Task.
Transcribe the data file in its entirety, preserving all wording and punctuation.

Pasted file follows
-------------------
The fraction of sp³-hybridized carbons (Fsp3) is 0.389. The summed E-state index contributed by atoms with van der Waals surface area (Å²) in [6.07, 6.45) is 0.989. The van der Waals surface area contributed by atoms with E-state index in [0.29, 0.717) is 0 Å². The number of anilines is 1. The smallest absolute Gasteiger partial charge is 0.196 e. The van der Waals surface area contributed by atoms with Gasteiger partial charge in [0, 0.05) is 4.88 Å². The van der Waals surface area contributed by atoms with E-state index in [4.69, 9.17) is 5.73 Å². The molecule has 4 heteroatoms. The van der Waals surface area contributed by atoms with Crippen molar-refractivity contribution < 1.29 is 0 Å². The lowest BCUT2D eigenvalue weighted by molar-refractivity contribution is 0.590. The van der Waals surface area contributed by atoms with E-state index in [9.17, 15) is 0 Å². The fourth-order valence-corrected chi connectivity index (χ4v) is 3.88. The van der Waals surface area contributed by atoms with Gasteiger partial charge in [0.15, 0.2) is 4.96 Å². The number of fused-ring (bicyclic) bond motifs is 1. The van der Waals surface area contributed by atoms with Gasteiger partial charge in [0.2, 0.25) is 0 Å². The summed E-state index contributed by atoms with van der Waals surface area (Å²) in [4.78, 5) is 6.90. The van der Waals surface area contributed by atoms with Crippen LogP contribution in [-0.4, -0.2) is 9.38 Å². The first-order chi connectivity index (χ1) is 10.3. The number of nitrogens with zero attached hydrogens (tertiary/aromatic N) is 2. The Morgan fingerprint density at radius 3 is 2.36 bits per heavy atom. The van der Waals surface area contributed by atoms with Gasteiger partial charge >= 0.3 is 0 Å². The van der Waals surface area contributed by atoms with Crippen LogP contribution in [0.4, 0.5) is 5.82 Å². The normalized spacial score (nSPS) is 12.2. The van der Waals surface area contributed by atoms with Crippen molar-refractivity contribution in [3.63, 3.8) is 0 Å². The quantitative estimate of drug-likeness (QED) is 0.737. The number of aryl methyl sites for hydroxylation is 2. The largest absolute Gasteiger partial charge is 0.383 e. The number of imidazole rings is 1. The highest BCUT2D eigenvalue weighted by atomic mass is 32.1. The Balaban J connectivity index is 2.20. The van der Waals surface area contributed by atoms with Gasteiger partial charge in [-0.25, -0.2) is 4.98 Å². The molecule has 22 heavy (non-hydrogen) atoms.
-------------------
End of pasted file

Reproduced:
The fraction of sp³-hybridized carbons (Fsp3) is 0.389. The summed E-state index contributed by atoms with van der Waals surface area (Å²) in [6.07, 6.45) is 0.989. The van der Waals surface area contributed by atoms with E-state index in [0.29, 0.717) is 0 Å². The number of anilines is 1. The smallest absolute Gasteiger partial charge is 0.196 e. The van der Waals surface area contributed by atoms with Gasteiger partial charge in [0, 0.05) is 4.88 Å². The van der Waals surface area contributed by atoms with E-state index in [4.69, 9.17) is 5.73 Å². The molecule has 4 heteroatoms. The van der Waals surface area contributed by atoms with Crippen molar-refractivity contribution < 1.29 is 0 Å². The lowest BCUT2D eigenvalue weighted by molar-refractivity contribution is 0.590. The van der Waals surface area contributed by atoms with E-state index in [9.17, 15) is 0 Å². The fourth-order valence-corrected chi connectivity index (χ4v) is 3.88. The van der Waals surface area contributed by atoms with Gasteiger partial charge in [0.15, 0.2) is 4.96 Å². The number of fused-ring (bicyclic) bond motifs is 1. The van der Waals surface area contributed by atoms with Gasteiger partial charge in [0.2, 0.25) is 0 Å². The summed E-state index contributed by atoms with van der Waals surface area (Å²) in [4.78, 5) is 6.90. The van der Waals surface area contributed by atoms with Crippen LogP contribution in [-0.4, -0.2) is 9.38 Å². The first-order chi connectivity index (χ1) is 10.3. The number of nitrogens with zero attached hydrogens (tertiary/aromatic N) is 2. The Morgan fingerprint density at radius 3 is 2.36 bits per heavy atom. The van der Waals surface area contributed by atoms with Gasteiger partial charge >= 0.3 is 0 Å². The van der Waals surface area contributed by atoms with Crippen LogP contribution in [0.4, 0.5) is 5.82 Å². The normalized spacial score (nSPS) is 12.2. The van der Waals surface area contributed by atoms with Crippen molar-refractivity contribution in [3.63, 3.8) is 0 Å². The quantitative estimate of drug-likeness (QED) is 0.737. The number of aryl methyl sites for hydroxylation is 2. The largest absolute Gasteiger partial charge is 0.383 e. The number of imidazole rings is 1. The highest BCUT2D eigenvalue weighted by atomic mass is 32.1. The Balaban J connectivity index is 2.20. The van der Waals surface area contributed by atoms with Gasteiger partial charge in [-0.25, -0.2) is 4.98 Å². The molecule has 22 heavy (non-hydrogen) atoms.